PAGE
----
Sacramento: Thairo Estrada/Sam Wolff
Is there really any such thing as a “sleeper” in Triple A? No! Why did I start with this level. That was stupid! Sigh. So, nearly everybody here has appeared in the majors already, or is on the 40-man, or has spent time on the Taxi Squad — nobody here is an unknown entity.
But with that said, I do want to talk a little more about Thairo Estrada. He’s maybe not a real sleeper — this is a guy who once was a Top 10 prospect in the Yankees system and has been listed in the Prospect Handbook six different times. But he’s never been 8th highest OPS in all of Triple-A good before, so there really is a question of what to make of this breakout. Is he this guy now? Is he settling for a long run of 4A-domination? Estrada was a solid prospect as an up-and-coming shortstop, but the power he’s hit for is like nothing he’s ever shown before — his .231 ISO is far above his career high — and, since this is his first tour of the League Formerly Known as PCL, it’s reasonable to wonder if this is just high elevation meets 2019 major league baseball, with some bad pitching tossed in. But it was easy to dismiss Mike Yastrzemski’s and Donovan Solano’s 2019 performances in Sacramento as well. Maybe this dude is this DUDE now? Twisting the screw even further, we have Estrada’s odd tale of appearing to breakout in Double-A back in 2017 before he was shot in the hip and spent a year playing with a bullet inside his body. Now healthy and bullet free, are we seeing the continuation of a breakout that got weirdly sidetracked in 2018? I think we’ve learned to keep our minds open on the topic at this point!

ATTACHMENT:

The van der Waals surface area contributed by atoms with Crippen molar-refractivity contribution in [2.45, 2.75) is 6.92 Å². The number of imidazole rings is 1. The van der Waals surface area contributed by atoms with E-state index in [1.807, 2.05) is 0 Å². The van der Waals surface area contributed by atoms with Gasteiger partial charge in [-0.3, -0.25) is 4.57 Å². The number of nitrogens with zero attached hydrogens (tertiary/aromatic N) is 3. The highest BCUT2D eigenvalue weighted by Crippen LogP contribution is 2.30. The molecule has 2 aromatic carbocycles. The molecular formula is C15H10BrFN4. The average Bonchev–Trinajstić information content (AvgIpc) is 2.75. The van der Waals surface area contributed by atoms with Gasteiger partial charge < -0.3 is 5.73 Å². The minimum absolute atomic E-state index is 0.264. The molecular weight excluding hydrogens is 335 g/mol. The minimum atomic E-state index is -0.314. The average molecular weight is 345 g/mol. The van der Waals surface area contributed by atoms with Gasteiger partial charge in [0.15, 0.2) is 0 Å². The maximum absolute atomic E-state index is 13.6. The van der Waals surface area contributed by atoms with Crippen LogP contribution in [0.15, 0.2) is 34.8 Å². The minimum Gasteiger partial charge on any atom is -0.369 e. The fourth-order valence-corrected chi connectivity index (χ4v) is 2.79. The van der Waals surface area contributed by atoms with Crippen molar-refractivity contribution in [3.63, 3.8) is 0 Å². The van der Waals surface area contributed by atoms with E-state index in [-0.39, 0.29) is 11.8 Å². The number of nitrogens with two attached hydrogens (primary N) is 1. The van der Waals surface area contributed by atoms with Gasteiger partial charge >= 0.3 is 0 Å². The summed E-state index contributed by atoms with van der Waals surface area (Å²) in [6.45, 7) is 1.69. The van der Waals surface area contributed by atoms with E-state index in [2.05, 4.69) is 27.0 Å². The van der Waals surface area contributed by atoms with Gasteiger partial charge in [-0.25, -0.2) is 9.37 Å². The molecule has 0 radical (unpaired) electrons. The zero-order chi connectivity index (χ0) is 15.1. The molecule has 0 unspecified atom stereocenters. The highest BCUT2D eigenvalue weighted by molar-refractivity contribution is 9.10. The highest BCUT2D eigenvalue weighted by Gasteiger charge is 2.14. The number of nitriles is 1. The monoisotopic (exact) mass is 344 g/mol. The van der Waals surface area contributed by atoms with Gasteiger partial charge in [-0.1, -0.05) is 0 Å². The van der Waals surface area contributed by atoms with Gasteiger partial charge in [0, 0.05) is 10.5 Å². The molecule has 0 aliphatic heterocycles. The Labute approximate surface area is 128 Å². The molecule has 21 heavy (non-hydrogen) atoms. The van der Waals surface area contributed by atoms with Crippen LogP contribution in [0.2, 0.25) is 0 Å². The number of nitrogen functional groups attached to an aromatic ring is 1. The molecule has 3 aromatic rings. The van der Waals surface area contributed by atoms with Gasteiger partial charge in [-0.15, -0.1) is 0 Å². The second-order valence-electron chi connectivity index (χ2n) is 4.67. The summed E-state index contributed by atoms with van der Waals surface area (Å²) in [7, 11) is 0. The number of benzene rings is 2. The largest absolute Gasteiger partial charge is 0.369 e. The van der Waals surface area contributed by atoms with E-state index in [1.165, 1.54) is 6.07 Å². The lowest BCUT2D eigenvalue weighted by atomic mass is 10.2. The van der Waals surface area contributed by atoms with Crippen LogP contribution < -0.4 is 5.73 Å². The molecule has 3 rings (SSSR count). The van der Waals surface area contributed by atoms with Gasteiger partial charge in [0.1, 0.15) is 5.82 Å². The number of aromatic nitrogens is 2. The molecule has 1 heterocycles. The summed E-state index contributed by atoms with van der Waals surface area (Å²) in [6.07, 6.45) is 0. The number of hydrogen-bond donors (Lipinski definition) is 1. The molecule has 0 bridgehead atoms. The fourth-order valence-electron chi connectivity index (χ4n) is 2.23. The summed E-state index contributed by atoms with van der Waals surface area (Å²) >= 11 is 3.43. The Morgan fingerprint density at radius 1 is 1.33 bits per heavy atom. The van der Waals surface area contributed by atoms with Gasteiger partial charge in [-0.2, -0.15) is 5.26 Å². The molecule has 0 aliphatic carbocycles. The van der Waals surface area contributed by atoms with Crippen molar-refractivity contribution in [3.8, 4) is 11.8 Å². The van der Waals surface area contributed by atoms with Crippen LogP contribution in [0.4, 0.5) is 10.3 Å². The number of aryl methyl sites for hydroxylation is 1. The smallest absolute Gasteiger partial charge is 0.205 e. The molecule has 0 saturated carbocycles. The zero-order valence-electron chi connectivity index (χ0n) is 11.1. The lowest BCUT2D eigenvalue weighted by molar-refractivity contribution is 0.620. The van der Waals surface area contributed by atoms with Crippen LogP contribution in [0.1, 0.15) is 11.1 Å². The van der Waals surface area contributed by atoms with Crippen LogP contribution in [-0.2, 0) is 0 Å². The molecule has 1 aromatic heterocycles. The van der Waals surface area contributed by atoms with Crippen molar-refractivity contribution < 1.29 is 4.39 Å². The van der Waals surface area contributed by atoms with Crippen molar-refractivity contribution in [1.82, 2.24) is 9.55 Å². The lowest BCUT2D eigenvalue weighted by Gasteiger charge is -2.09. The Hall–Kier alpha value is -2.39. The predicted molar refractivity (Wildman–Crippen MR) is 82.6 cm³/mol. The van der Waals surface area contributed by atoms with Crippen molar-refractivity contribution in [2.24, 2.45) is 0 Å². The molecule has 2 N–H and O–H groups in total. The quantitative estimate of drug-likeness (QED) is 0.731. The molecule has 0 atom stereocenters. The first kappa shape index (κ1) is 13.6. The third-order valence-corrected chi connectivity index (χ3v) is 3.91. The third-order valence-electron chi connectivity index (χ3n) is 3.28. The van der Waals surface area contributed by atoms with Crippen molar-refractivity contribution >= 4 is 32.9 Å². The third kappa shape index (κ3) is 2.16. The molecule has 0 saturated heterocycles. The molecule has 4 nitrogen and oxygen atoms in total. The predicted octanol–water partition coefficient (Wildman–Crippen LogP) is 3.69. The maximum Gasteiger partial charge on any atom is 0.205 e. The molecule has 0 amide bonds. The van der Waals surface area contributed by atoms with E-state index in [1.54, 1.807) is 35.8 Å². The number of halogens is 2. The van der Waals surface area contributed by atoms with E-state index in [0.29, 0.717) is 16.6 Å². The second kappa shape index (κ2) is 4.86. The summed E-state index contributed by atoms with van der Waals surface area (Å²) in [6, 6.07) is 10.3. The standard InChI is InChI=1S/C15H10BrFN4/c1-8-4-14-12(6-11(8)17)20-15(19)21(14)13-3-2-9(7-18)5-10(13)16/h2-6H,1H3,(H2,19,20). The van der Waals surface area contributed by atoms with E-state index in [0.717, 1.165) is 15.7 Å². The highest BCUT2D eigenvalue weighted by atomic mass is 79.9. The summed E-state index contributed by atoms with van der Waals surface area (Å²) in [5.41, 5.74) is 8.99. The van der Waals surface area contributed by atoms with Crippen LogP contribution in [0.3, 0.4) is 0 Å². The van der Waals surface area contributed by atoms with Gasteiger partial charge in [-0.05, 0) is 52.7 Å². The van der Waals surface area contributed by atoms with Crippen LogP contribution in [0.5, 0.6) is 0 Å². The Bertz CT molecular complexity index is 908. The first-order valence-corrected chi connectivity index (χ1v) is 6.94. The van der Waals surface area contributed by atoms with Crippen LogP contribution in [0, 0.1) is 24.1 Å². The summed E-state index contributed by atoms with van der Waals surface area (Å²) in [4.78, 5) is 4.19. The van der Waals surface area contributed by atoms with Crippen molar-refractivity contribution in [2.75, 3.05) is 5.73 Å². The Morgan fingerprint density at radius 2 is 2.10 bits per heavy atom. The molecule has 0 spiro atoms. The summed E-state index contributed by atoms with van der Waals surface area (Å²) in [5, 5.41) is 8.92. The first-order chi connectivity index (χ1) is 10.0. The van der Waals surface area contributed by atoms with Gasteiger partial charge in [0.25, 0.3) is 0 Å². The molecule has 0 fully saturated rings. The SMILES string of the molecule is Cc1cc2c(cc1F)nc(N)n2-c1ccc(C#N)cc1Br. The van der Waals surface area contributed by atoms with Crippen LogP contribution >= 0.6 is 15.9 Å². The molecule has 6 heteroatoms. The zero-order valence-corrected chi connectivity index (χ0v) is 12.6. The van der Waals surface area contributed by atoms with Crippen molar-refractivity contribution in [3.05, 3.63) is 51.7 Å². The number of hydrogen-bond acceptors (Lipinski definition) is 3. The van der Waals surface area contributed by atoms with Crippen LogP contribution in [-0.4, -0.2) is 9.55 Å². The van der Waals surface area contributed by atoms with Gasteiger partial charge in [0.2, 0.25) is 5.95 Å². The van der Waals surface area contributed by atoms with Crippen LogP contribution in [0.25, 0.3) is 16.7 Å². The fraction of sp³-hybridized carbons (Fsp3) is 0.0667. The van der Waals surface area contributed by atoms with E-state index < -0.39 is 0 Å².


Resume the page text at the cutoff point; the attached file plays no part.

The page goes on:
On the pitching side, well, it’s not an encouraging group to be honest. Sammy Long would have been an easy call, but he’s shot on through. I’d like to tab the 40-man guys of Camilo Doval, Gregory Santos, or Kervin Castro, but all three have found the turbo-charged learning curve they were force fed more than a little challenging. Beyond them there’s a whole lot of 6-something ERAs scattered around. So my lone choice here is an old favorite — but with a major caveat. Sam Wolff has spent years being a “boy, if he could stay healthy” story. This year he appeared to be pushing beyond that, but no, we’re once again in medical concern purgatory — Wolff now hasn’t pitched in two weeks and was placed on the IL yesterday, retroactive to June 19. But back when he was pitching, he was magnificent, allowing just four of the 30 batters he’s faced this year to reach base. Wolff has yet to allow a run this year and has a strikeout rate of 33%. Boy, if the guy could just stay healthy.
Others considered: uh……like I say, there aren’t really sleepers in Triple A are there?